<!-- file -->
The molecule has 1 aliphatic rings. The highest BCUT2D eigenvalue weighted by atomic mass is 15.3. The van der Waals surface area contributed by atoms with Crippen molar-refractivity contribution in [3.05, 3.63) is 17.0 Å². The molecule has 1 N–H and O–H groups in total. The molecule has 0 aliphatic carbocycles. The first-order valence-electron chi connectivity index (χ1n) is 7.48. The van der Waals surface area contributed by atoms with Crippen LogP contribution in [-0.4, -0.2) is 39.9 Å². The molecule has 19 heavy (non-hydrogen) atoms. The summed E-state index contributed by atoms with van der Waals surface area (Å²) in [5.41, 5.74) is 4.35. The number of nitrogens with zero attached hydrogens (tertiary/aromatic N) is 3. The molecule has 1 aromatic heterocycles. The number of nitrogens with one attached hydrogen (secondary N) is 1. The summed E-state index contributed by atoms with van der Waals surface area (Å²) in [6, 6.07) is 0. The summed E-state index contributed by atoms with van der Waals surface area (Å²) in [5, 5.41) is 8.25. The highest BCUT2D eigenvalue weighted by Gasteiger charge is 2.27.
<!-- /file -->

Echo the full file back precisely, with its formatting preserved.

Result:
The molecule has 1 aliphatic rings. The highest BCUT2D eigenvalue weighted by atomic mass is 15.3. The van der Waals surface area contributed by atoms with Crippen molar-refractivity contribution in [3.05, 3.63) is 17.0 Å². The molecule has 1 N–H and O–H groups in total. The molecule has 0 aliphatic carbocycles. The first-order valence-electron chi connectivity index (χ1n) is 7.48. The van der Waals surface area contributed by atoms with Crippen LogP contribution in [-0.4, -0.2) is 39.9 Å². The molecule has 19 heavy (non-hydrogen) atoms. The summed E-state index contributed by atoms with van der Waals surface area (Å²) in [5.41, 5.74) is 4.35. The number of nitrogens with zero attached hydrogens (tertiary/aromatic N) is 3. The molecule has 1 aromatic heterocycles. The number of nitrogens with one attached hydrogen (secondary N) is 1. The summed E-state index contributed by atoms with van der Waals surface area (Å²) in [6, 6.07) is 0. The summed E-state index contributed by atoms with van der Waals surface area (Å²) in [5, 5.41) is 8.25. The highest BCUT2D eigenvalue weighted by Gasteiger charge is 2.27.